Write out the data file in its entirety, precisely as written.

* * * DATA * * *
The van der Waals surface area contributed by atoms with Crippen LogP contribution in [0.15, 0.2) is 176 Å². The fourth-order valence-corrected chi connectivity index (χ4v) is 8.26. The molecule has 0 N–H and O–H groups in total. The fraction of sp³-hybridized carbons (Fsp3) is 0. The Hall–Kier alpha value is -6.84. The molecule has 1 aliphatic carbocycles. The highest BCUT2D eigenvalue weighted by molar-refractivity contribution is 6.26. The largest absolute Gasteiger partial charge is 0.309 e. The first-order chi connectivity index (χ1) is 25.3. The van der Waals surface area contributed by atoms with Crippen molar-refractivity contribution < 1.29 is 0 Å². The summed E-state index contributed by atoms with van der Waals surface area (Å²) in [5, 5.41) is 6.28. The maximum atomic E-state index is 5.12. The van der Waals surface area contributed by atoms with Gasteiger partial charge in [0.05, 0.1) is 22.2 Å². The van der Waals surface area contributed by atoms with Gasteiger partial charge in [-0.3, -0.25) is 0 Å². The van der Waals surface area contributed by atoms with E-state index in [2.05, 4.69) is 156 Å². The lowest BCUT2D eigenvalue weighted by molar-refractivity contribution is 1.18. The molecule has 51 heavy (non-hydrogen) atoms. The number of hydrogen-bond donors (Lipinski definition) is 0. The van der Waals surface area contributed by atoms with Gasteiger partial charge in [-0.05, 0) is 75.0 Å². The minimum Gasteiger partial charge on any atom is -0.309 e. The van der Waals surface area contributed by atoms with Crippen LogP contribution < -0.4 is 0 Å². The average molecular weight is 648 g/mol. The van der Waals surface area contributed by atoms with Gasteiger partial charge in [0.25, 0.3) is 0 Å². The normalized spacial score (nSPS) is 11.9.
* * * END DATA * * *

The van der Waals surface area contributed by atoms with Crippen LogP contribution in [0.15, 0.2) is 176 Å². The fourth-order valence-corrected chi connectivity index (χ4v) is 8.26. The molecule has 0 N–H and O–H groups in total. The fraction of sp³-hybridized carbons (Fsp3) is 0. The Hall–Kier alpha value is -6.84. The molecule has 1 aliphatic carbocycles. The highest BCUT2D eigenvalue weighted by molar-refractivity contribution is 6.26. The largest absolute Gasteiger partial charge is 0.309 e. The first-order chi connectivity index (χ1) is 25.3. The van der Waals surface area contributed by atoms with Crippen molar-refractivity contribution < 1.29 is 0 Å². The summed E-state index contributed by atoms with van der Waals surface area (Å²) in [5, 5.41) is 6.28. The maximum atomic E-state index is 5.12. The van der Waals surface area contributed by atoms with Gasteiger partial charge in [0.05, 0.1) is 22.2 Å². The van der Waals surface area contributed by atoms with Gasteiger partial charge in [-0.3, -0.25) is 0 Å². The van der Waals surface area contributed by atoms with E-state index in [2.05, 4.69) is 156 Å². The lowest BCUT2D eigenvalue weighted by molar-refractivity contribution is 1.18. The molecule has 51 heavy (non-hydrogen) atoms. The number of hydrogen-bond donors (Lipinski definition) is 0. The van der Waals surface area contributed by atoms with Gasteiger partial charge in [-0.05, 0) is 75.0 Å². The minimum Gasteiger partial charge on any atom is -0.309 e. The van der Waals surface area contributed by atoms with Crippen LogP contribution < -0.4 is 0 Å². The average molecular weight is 648 g/mol. The van der Waals surface area contributed by atoms with Gasteiger partial charge in [0.25, 0.3) is 0 Å². The normalized spacial score (nSPS) is 11.9.